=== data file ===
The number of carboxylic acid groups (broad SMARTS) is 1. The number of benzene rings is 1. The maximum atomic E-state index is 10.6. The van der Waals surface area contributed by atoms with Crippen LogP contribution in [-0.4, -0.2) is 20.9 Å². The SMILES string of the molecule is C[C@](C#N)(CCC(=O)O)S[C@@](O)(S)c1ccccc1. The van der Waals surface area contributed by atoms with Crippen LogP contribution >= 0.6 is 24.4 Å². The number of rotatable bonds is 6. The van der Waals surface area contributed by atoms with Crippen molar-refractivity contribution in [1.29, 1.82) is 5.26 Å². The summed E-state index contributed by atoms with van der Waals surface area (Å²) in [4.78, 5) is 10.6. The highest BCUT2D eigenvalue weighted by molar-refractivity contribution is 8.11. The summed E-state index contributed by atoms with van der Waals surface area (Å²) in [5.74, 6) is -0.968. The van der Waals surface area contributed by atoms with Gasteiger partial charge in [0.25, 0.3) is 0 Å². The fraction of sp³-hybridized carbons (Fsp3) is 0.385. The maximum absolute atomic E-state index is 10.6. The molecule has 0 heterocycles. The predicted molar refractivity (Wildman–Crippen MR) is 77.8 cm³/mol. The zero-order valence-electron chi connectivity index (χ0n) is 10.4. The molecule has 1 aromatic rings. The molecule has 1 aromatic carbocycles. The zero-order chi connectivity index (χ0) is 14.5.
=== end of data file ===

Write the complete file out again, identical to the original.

The number of carboxylic acid groups (broad SMARTS) is 1. The number of benzene rings is 1. The maximum atomic E-state index is 10.6. The van der Waals surface area contributed by atoms with Crippen LogP contribution in [-0.4, -0.2) is 20.9 Å². The SMILES string of the molecule is C[C@](C#N)(CCC(=O)O)S[C@@](O)(S)c1ccccc1. The van der Waals surface area contributed by atoms with Crippen LogP contribution >= 0.6 is 24.4 Å². The number of rotatable bonds is 6. The van der Waals surface area contributed by atoms with Crippen molar-refractivity contribution in [1.29, 1.82) is 5.26 Å². The summed E-state index contributed by atoms with van der Waals surface area (Å²) in [4.78, 5) is 10.6. The highest BCUT2D eigenvalue weighted by molar-refractivity contribution is 8.11. The summed E-state index contributed by atoms with van der Waals surface area (Å²) in [5.74, 6) is -0.968. The van der Waals surface area contributed by atoms with Gasteiger partial charge in [0.25, 0.3) is 0 Å². The fraction of sp³-hybridized carbons (Fsp3) is 0.385. The maximum absolute atomic E-state index is 10.6. The molecule has 0 heterocycles. The predicted molar refractivity (Wildman–Crippen MR) is 77.8 cm³/mol. The zero-order valence-electron chi connectivity index (χ0n) is 10.4. The molecule has 1 aromatic rings. The molecule has 1 aromatic carbocycles. The zero-order chi connectivity index (χ0) is 14.5.